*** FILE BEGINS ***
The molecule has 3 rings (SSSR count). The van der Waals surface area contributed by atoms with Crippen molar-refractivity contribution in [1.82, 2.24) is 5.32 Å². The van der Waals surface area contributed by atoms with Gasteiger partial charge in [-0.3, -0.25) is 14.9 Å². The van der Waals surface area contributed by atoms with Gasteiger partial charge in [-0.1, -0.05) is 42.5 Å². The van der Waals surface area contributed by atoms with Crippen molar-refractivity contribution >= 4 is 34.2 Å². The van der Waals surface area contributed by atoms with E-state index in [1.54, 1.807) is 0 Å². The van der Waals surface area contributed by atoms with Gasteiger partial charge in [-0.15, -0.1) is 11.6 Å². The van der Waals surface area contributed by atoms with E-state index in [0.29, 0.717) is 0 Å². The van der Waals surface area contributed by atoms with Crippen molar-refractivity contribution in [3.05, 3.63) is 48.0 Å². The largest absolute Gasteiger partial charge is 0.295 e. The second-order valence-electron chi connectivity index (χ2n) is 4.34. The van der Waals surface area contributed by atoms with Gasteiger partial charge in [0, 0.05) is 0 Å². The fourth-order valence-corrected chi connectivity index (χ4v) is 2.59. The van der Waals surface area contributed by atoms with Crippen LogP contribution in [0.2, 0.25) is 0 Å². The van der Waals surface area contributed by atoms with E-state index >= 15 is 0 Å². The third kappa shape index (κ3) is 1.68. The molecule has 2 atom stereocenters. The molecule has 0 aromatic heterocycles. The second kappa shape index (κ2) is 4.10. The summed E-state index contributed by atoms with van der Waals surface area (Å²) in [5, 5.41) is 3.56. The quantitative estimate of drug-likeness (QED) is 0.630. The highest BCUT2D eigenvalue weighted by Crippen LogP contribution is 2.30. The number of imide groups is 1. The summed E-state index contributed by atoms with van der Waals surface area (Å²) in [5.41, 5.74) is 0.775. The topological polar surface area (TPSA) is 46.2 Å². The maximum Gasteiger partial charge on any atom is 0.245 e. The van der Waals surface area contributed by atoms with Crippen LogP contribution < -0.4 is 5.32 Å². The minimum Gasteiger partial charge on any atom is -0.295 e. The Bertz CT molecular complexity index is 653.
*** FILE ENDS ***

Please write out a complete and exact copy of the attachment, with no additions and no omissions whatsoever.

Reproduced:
The molecule has 3 rings (SSSR count). The van der Waals surface area contributed by atoms with Crippen molar-refractivity contribution in [1.82, 2.24) is 5.32 Å². The van der Waals surface area contributed by atoms with Gasteiger partial charge in [-0.3, -0.25) is 14.9 Å². The van der Waals surface area contributed by atoms with Gasteiger partial charge in [-0.1, -0.05) is 42.5 Å². The van der Waals surface area contributed by atoms with Crippen molar-refractivity contribution >= 4 is 34.2 Å². The van der Waals surface area contributed by atoms with E-state index in [1.54, 1.807) is 0 Å². The van der Waals surface area contributed by atoms with Gasteiger partial charge in [-0.15, -0.1) is 11.6 Å². The van der Waals surface area contributed by atoms with E-state index in [0.29, 0.717) is 0 Å². The van der Waals surface area contributed by atoms with Crippen molar-refractivity contribution in [3.05, 3.63) is 48.0 Å². The largest absolute Gasteiger partial charge is 0.295 e. The second-order valence-electron chi connectivity index (χ2n) is 4.34. The van der Waals surface area contributed by atoms with Gasteiger partial charge in [0, 0.05) is 0 Å². The fourth-order valence-corrected chi connectivity index (χ4v) is 2.59. The van der Waals surface area contributed by atoms with Crippen LogP contribution in [0.2, 0.25) is 0 Å². The van der Waals surface area contributed by atoms with E-state index >= 15 is 0 Å². The third kappa shape index (κ3) is 1.68. The molecule has 2 atom stereocenters. The molecule has 0 aromatic heterocycles. The second kappa shape index (κ2) is 4.10. The summed E-state index contributed by atoms with van der Waals surface area (Å²) in [5, 5.41) is 3.56. The quantitative estimate of drug-likeness (QED) is 0.630. The highest BCUT2D eigenvalue weighted by Crippen LogP contribution is 2.30. The number of imide groups is 1. The summed E-state index contributed by atoms with van der Waals surface area (Å²) in [5.41, 5.74) is 0.775. The topological polar surface area (TPSA) is 46.2 Å². The maximum Gasteiger partial charge on any atom is 0.245 e. The van der Waals surface area contributed by atoms with Crippen LogP contribution < -0.4 is 5.32 Å². The minimum Gasteiger partial charge on any atom is -0.295 e. The Bertz CT molecular complexity index is 653.